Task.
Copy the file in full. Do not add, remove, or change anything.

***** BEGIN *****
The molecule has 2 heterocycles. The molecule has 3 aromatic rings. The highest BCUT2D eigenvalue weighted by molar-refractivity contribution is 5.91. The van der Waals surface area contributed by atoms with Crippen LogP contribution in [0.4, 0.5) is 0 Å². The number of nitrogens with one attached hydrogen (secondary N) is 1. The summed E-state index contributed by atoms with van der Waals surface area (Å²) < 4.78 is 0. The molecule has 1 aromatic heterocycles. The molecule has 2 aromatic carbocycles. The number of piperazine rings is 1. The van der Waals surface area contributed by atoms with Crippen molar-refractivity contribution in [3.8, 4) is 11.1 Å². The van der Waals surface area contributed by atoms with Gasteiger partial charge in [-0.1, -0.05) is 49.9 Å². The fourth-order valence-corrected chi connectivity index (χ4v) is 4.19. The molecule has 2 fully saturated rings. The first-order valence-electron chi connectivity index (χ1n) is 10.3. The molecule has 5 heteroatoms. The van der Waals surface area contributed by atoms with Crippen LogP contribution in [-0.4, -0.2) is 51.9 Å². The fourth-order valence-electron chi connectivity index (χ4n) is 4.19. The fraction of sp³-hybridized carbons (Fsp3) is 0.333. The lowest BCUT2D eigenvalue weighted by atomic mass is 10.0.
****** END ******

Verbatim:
The molecule has 2 heterocycles. The molecule has 3 aromatic rings. The highest BCUT2D eigenvalue weighted by molar-refractivity contribution is 5.91. The van der Waals surface area contributed by atoms with Crippen LogP contribution in [0.4, 0.5) is 0 Å². The number of nitrogens with one attached hydrogen (secondary N) is 1. The summed E-state index contributed by atoms with van der Waals surface area (Å²) < 4.78 is 0. The molecule has 1 aromatic heterocycles. The molecule has 2 aromatic carbocycles. The number of piperazine rings is 1. The van der Waals surface area contributed by atoms with Crippen molar-refractivity contribution in [3.8, 4) is 11.1 Å². The van der Waals surface area contributed by atoms with Gasteiger partial charge in [-0.1, -0.05) is 49.9 Å². The fourth-order valence-corrected chi connectivity index (χ4v) is 4.19. The molecule has 2 fully saturated rings. The first-order valence-electron chi connectivity index (χ1n) is 10.3. The molecule has 5 heteroatoms. The van der Waals surface area contributed by atoms with Crippen LogP contribution in [-0.4, -0.2) is 51.9 Å². The fourth-order valence-electron chi connectivity index (χ4n) is 4.19. The fraction of sp³-hybridized carbons (Fsp3) is 0.333. The lowest BCUT2D eigenvalue weighted by atomic mass is 10.0.